Clinical Review

UPDATE: OSTEOPOROSIS

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A roundup of medical and other interventions that make a difference (or don’t, in some cases)


 

References

The past year has seen continuing variety in pharmaceutical and nonpharmaceutical approaches to osteoporosis, which remains—and will remain—a significant source of morbidity and mortality as the Baby Boom generation ages. As more people who are less healthy live longer, the sequelae of fragility fractures, mainly of the hip and spine, will increase as well, unless we continue to make strides in the identification of risk and in the prevention, detection, and treatment of osteoporosis.

In this article, I highlight:

  • two trials of the newly FDA-approved denosumab (Prolia) that demonstrate its benefits and risks
  • a recent report on osteonecrosis of the jaw in bisphosphonate users, including low-risk women taking an oral formulation
  • guidance from Canada on how to derive maximum benefit from vitamin D
  • disappointing findings on the benefits of resistance training for women
  • two studies detailing the benefits of another SERM, lasofoxifene.

Denosumab outperforms alendronate as well as placebo

Cummings SR, San Martin J, McClung MR, et al; for FREEDOM Trial. Denosumab for prevention of fractures in postmenopausal women with osteoporosis. N Engl J Med. 2009;361(8):756–765.

Brown JP, Prince RL, Deal C, et al. Comparison of the effect of denosumab and alendronate on bone mineral density and biochemical markers of bone turnover in postmenopausal women with low bone mass: a randomized, blinded, phase 3 trial [published online ahead of print December 14, 2009]. J Bone Miner Res. doi:10.1359/jbmr.080910.

In their report from the FREEDOM trial (Fracture Reduction Evaluation of Denosumab in Osteoporosis Every 6 Months), Cummings and colleagues describe this prospective, placebo-controlled study of 7,868 postmenopausal women, all with a T-score worse than –2.5. Participants were randomized to 60 mg of subcutaneous denosumab or placebo every 6 months for 3 years. Those taking denosumab experienced a 68% reduction in the rate of new vertebral fracture (P < .001), a 20% reduction in nonvertebral fracture (P =.02), and a 40% reduction in hip fracture (P =.04), compared with placebo.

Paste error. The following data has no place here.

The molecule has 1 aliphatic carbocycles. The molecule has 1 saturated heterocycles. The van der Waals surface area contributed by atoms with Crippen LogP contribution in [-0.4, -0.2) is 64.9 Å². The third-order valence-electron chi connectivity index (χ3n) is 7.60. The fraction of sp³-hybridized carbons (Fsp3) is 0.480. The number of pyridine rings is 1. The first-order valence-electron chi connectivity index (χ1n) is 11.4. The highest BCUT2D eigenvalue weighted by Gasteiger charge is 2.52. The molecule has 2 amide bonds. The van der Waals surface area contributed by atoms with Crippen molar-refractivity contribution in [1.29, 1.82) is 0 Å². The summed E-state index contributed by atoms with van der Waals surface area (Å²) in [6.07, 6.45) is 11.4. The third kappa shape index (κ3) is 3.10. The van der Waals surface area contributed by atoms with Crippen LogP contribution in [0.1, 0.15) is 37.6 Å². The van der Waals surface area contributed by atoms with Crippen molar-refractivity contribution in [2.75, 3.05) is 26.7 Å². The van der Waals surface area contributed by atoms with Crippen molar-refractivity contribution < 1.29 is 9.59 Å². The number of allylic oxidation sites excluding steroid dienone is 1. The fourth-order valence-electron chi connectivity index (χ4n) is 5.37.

Denosumab is a fully human monoclonal antibody against the receptor activator of RANKL, which is a cytokine essential for the formation, function, and survival of osteoclasts. By binding to RANKL, denosumab prevents the usual interaction between RANKL and its receptor on osteoclast precursors and osteoclasts. And by preventing this interaction, denosumab reversibly inhibits osteoclast-mediated bone resorption, thereby reducing bone turnover and increasing bone mineral density (BMD).

Denosumab received FDA approval in June 2010 for the treatment of osteoporosis in postmenopausal women who have a high risk of fracture (defined as a history of osteoporotic fracture, the presence of multiple risk factors for fracture, or the failure of or intolerance to another form of osteoporosis therapy).

Details of the FREEDOM trial

The average age of women in the trial was 72.3 years (range, 60 to 90 years). At baseline, 23% of participants had a preexisting vertebral fracture. The primary endpoint was new vertebral fracture, with nonvertebral fracture and hip fracture as secondary endpoints.

No significant differences were found between denosumab and placebo in:

  • total incidence of adverse events
  • serious adverse events
  • discontinuation of treatment because of adverse events
  • overall incidence of cancer
  • overall incidence of cardiovascular events
  • adverse or serious adverse events of infection
  • local reactions at the site of injection.

No neutralizing antibodies developed in either group.

Four cases of opportunistic infection were reported in the denosumab group, and three were reported in the placebo group. Eczema was reported by 3% of women in the denosumab group, versus 1.7% in the placebo group (P < .001). Falls that were not associated with a fracture were reported by 4.5% of subjects taking denosumab, versus 5.7% of those taking placebo (P =.02). Flatulence was more common among women taking denosumab (2.2%) than among those taking placebo (1.4%) (P =.008). Twelve women (0.3%) in the denosumab group reported serious adverse events of cellulitis, compared with one woman taking placebo (<0.1%) (P =.002).

Seventy women (1.8%) died in the denosumab group, compared with 90 (2.3%) in the placebo group (P =.08).

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